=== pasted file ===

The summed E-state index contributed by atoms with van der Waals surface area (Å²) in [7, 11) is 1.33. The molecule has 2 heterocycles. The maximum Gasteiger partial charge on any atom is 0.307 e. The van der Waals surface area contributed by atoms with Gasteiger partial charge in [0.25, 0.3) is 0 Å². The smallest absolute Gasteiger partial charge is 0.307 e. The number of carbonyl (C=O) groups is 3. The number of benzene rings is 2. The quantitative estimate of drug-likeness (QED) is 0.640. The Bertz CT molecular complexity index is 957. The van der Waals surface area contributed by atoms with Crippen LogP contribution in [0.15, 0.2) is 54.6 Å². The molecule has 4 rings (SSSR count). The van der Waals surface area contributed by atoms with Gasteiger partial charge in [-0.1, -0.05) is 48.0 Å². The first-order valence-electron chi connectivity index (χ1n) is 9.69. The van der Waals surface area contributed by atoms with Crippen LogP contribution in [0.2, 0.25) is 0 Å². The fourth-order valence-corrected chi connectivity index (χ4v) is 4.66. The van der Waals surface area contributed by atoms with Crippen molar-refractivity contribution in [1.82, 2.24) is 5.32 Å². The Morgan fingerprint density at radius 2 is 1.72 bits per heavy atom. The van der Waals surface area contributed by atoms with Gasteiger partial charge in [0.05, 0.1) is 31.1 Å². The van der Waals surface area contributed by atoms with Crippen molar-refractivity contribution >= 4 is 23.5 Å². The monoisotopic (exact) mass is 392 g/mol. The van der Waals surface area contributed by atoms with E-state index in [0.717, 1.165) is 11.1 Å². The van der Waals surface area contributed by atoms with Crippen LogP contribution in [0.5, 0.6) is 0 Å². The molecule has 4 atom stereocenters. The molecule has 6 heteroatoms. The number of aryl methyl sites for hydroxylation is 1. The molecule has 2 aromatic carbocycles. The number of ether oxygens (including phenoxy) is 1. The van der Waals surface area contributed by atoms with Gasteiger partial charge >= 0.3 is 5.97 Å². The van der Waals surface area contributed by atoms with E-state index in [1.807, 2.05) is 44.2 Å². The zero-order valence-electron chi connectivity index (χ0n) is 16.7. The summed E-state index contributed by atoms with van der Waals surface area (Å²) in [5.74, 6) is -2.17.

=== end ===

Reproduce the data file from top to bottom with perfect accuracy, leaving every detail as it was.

The summed E-state index contributed by atoms with van der Waals surface area (Å²) in [7, 11) is 1.33. The molecule has 2 heterocycles. The maximum Gasteiger partial charge on any atom is 0.307 e. The van der Waals surface area contributed by atoms with Gasteiger partial charge in [0.25, 0.3) is 0 Å². The smallest absolute Gasteiger partial charge is 0.307 e. The number of carbonyl (C=O) groups is 3. The number of benzene rings is 2. The quantitative estimate of drug-likeness (QED) is 0.640. The Bertz CT molecular complexity index is 957. The van der Waals surface area contributed by atoms with Crippen LogP contribution in [0.15, 0.2) is 54.6 Å². The molecule has 4 rings (SSSR count). The van der Waals surface area contributed by atoms with Gasteiger partial charge in [-0.1, -0.05) is 48.0 Å². The first-order valence-electron chi connectivity index (χ1n) is 9.69. The van der Waals surface area contributed by atoms with Crippen LogP contribution in [0.2, 0.25) is 0 Å². The fourth-order valence-corrected chi connectivity index (χ4v) is 4.66. The van der Waals surface area contributed by atoms with Crippen molar-refractivity contribution in [1.82, 2.24) is 5.32 Å². The Morgan fingerprint density at radius 2 is 1.72 bits per heavy atom. The van der Waals surface area contributed by atoms with Gasteiger partial charge in [0.05, 0.1) is 31.1 Å². The van der Waals surface area contributed by atoms with Crippen molar-refractivity contribution >= 4 is 23.5 Å². The monoisotopic (exact) mass is 392 g/mol. The van der Waals surface area contributed by atoms with E-state index in [0.717, 1.165) is 11.1 Å². The van der Waals surface area contributed by atoms with Crippen LogP contribution in [0.5, 0.6) is 0 Å². The molecule has 4 atom stereocenters. The molecule has 6 heteroatoms. The number of aryl methyl sites for hydroxylation is 1. The molecule has 2 aromatic carbocycles. The number of ether oxygens (including phenoxy) is 1. The van der Waals surface area contributed by atoms with Gasteiger partial charge >= 0.3 is 5.97 Å². The van der Waals surface area contributed by atoms with E-state index in [1.807, 2.05) is 44.2 Å². The zero-order valence-electron chi connectivity index (χ0n) is 16.7. The summed E-state index contributed by atoms with van der Waals surface area (Å²) in [5.74, 6) is -2.17.